Posts Tagged ‘Dragon’


The final prototype of the Dragon is being built and this is being documented to form the photo building sequence for the new kit ‘photo. CD’ in the instruction set.

As mentioned in the previous post about this boat the deck will feature a dinghy style spray rail to deflect water from the mast tube. This gives Dragon quite a distinct appearance and for me more of a feeling of the real thing. The rail is tabbed into the deck for easy location. The large hatch gives quick and easy access to the radio control equipment. Construction of the hatch is based on concentric laser cut ‘rings’ of plywood to ensure a good fit. Subsequent varnishing controls just how tight the hatch fits. On the two test boats for this method no fastennings were required, the hatch simply snaps on and has proven watertight even in heavy winds.


Construction will follow our usual clean and simple approach. The forward cavity contains the two part plywood mast tube foot which locates the carbon mast tube and is sealed at the bottom with epoxy. The servo tray/keel support is in the main radio bay. There is lots of excess bouyancy provided by the foam core construction so like the Kittiwake K2, Dragon will be unsinkable ūüôā


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Sheboygan Footy Fest 2009
May 17th. Wood Lake, Kohler, WI.
Our third annual Footy Fest is in the book and a good and enjoyable event it was. The weather was good with wall to wall sunshine and around the mid 50’s F with a light to moderate NW wind. The forecast was for W swinging to SW but that didn’t happen unfortunately because it would have given us a less flukey wind.
I was there bright and early about 8am to set up and we had our first arrivals after 8.30. Measuring and registration was an easy affair with no controversy to deal with, we don‚Äôt do controversy here anyway. I must thank Frank Thorley for the loan of his excellent perspex measuring box, it is so nice to see what is going on in there. We had a good mix of boats and ideas to look at this year with Frank‚Äôs new assymetric sterned boat ‚ÄėGoldFoot‚Äô and the ‚ÄėJimBobs‚Äô from the Tanglewood (FL) guys. It was nice to see a bunch of Kittiwakes come up with their owners from Chicago from the Fleet 4 Commanders club. Three very nicely built boats named ‚ÄėHuey‚Äô, ‚ÄėLouie‚Äô and ‚ÄėDewey‚Äô, made me smile. We were running a little late having had some technical difficulties with the bouy launching system so after a friendly skippers meeting we got underway.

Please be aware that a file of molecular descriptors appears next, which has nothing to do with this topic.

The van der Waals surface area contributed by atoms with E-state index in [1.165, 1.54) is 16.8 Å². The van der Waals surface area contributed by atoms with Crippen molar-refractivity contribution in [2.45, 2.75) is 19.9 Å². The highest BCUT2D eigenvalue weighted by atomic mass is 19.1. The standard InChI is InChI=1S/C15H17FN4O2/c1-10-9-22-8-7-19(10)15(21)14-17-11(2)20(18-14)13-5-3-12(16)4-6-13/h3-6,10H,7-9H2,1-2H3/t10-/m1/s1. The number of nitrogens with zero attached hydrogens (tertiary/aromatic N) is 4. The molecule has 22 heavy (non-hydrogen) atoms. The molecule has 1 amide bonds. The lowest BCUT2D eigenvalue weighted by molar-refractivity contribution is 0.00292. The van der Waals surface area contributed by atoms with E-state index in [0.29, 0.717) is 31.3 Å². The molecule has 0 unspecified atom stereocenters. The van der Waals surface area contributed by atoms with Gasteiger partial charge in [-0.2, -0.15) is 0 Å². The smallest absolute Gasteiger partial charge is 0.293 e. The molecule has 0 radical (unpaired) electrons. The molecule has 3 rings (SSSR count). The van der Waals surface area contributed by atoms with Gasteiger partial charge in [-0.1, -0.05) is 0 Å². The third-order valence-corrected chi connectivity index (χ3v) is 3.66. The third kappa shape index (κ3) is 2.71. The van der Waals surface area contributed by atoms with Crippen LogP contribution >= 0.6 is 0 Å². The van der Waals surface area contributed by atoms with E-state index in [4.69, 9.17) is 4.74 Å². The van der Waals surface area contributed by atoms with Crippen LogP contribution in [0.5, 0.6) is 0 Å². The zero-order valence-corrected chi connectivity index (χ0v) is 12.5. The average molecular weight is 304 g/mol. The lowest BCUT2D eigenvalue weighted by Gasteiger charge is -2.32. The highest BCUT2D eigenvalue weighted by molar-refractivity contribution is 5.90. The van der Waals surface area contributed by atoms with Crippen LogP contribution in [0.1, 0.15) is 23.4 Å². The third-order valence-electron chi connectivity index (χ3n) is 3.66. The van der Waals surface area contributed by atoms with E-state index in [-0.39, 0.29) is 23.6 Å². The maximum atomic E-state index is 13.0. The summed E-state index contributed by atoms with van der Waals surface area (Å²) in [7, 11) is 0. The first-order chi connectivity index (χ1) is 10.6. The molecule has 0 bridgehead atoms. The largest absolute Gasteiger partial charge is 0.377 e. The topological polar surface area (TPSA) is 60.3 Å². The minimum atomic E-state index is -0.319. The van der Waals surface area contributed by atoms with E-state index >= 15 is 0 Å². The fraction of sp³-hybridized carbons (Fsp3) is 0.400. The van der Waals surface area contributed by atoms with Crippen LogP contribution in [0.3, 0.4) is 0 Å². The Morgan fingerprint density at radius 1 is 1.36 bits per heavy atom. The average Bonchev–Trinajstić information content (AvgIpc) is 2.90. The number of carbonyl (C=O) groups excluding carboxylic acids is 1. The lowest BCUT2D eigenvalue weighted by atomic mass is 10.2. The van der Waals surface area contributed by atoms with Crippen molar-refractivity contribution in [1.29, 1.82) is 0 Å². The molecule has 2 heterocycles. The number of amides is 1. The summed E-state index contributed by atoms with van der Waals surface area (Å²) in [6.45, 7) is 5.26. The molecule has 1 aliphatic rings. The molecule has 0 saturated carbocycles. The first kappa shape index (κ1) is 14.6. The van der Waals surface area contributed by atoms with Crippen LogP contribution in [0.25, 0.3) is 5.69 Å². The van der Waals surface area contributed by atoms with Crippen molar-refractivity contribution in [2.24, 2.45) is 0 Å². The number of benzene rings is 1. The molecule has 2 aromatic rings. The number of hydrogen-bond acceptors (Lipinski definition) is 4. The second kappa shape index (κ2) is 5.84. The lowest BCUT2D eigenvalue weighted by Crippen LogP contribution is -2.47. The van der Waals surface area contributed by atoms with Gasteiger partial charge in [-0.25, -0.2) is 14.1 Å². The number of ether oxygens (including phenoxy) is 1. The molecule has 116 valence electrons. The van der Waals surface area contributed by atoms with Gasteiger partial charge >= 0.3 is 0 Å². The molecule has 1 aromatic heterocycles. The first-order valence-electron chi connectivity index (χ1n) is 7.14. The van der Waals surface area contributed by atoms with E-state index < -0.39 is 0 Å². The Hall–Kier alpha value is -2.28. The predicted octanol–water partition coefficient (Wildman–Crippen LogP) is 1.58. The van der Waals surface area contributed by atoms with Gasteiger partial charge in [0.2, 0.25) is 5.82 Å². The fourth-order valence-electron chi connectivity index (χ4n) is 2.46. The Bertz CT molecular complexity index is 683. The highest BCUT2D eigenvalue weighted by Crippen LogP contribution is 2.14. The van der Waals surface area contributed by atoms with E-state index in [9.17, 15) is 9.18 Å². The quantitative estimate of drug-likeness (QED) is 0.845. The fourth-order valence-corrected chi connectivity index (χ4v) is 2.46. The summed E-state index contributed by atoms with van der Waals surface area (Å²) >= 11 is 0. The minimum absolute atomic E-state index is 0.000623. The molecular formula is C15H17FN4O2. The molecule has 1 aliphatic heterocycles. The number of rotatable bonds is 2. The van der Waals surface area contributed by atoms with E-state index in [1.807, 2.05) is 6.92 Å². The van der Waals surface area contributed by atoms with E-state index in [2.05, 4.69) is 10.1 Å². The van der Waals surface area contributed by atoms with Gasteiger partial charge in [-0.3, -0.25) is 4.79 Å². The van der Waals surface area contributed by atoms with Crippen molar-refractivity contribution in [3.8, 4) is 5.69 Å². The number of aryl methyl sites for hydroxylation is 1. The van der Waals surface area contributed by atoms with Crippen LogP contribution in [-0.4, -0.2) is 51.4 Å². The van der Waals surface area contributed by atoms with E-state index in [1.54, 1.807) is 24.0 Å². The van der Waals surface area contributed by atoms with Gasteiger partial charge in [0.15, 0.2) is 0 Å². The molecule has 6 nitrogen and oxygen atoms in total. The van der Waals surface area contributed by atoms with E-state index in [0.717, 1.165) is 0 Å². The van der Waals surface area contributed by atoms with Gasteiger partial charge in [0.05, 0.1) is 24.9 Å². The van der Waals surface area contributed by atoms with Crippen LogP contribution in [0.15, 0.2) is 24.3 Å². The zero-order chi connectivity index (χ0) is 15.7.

The first race went to Graham McAllister with Frank Thorley second and Toby Vetting third. I was sailing my new ‚ÄėDragon‚Äô design with Laser dinghy inspired una rig for the first time competitively so this was an encouraging start. Then ‚ÄėFast‚Äô Frank (GoldFoot) got into gear and took the next 4 races with second and third being shared by Toby Vetting (Kittiwake), myself (Dragon) and John Gallenburger (JimBob). We took some longer breaks between the first couple of races so that we could take a look at the boats which had struggled in the first race and see if the experienced guys could breathe a little more speed into them. This is part of what this Footy Fest is meant to be so it was good to see that the slower boats did improve and were later finishing just a leg or so behind.


After a good lunch break at Quizno‚Äôs Subs just along the walkway we were back bang on schedule with a restart at 12.45pm. I took the first race again with ‚ÄėDragon‚Äô with Frank second and John third. Toby Vetting was fourth, Larry Tregear fifth, Larry Schleis sixth, Dick Chvojka seventh and Don Powell eighth. Then ‚ÄėFast‚Äô Frank did it again winning four in a row with Graham, John, Toby and Larry S. sharing second and third. The last race of the day was a very slow affair but fascinating non the less. Graham won this final race with John second and Frank third. During the last two races the wind had dropped very low and some floating weed which had been held against the bank by the wind started to encroach on the course. I came ashore and pulled weed and relaunched in those races as did others so it was becoming very tense as weed avoidance became a part of the tactic. As a result of the weed we called the eleventh race as the last, just one short of our target of twelve races.